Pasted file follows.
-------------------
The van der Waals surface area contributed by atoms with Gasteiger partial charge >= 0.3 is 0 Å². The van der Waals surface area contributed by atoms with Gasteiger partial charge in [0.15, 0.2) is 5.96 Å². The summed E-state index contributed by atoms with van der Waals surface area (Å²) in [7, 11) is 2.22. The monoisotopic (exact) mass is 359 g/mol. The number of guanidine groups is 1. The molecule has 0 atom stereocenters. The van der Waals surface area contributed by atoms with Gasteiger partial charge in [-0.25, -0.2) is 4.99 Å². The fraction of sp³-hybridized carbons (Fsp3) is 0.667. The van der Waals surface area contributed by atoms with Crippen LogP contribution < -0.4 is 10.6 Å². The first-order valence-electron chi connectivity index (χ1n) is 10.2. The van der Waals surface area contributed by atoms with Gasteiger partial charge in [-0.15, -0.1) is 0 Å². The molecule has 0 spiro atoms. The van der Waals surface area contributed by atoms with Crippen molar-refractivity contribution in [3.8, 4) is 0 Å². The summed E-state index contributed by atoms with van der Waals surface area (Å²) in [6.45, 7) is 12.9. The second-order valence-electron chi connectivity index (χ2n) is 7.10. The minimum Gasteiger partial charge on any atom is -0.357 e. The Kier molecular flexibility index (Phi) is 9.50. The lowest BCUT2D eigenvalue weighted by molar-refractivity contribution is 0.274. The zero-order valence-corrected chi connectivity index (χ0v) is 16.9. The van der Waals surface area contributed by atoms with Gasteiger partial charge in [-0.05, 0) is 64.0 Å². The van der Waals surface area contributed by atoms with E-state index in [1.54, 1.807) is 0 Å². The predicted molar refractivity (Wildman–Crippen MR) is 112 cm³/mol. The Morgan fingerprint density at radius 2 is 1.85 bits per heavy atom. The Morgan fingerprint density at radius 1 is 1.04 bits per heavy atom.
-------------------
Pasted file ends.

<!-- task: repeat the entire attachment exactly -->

The van der Waals surface area contributed by atoms with Gasteiger partial charge >= 0.3 is 0 Å². The van der Waals surface area contributed by atoms with Gasteiger partial charge in [0.15, 0.2) is 5.96 Å². The summed E-state index contributed by atoms with van der Waals surface area (Å²) in [7, 11) is 2.22. The monoisotopic (exact) mass is 359 g/mol. The number of guanidine groups is 1. The molecule has 0 atom stereocenters. The van der Waals surface area contributed by atoms with Gasteiger partial charge in [-0.25, -0.2) is 4.99 Å². The fraction of sp³-hybridized carbons (Fsp3) is 0.667. The van der Waals surface area contributed by atoms with Crippen LogP contribution < -0.4 is 10.6 Å². The first-order valence-electron chi connectivity index (χ1n) is 10.2. The van der Waals surface area contributed by atoms with Gasteiger partial charge in [-0.15, -0.1) is 0 Å². The molecule has 0 spiro atoms. The van der Waals surface area contributed by atoms with Crippen molar-refractivity contribution in [3.8, 4) is 0 Å². The summed E-state index contributed by atoms with van der Waals surface area (Å²) in [6.45, 7) is 12.9. The second-order valence-electron chi connectivity index (χ2n) is 7.10. The minimum Gasteiger partial charge on any atom is -0.357 e. The Kier molecular flexibility index (Phi) is 9.50. The lowest BCUT2D eigenvalue weighted by molar-refractivity contribution is 0.274. The zero-order valence-corrected chi connectivity index (χ0v) is 16.9. The van der Waals surface area contributed by atoms with Gasteiger partial charge in [-0.05, 0) is 64.0 Å². The van der Waals surface area contributed by atoms with E-state index in [1.54, 1.807) is 0 Å². The predicted molar refractivity (Wildman–Crippen MR) is 112 cm³/mol. The Morgan fingerprint density at radius 2 is 1.85 bits per heavy atom. The Morgan fingerprint density at radius 1 is 1.04 bits per heavy atom.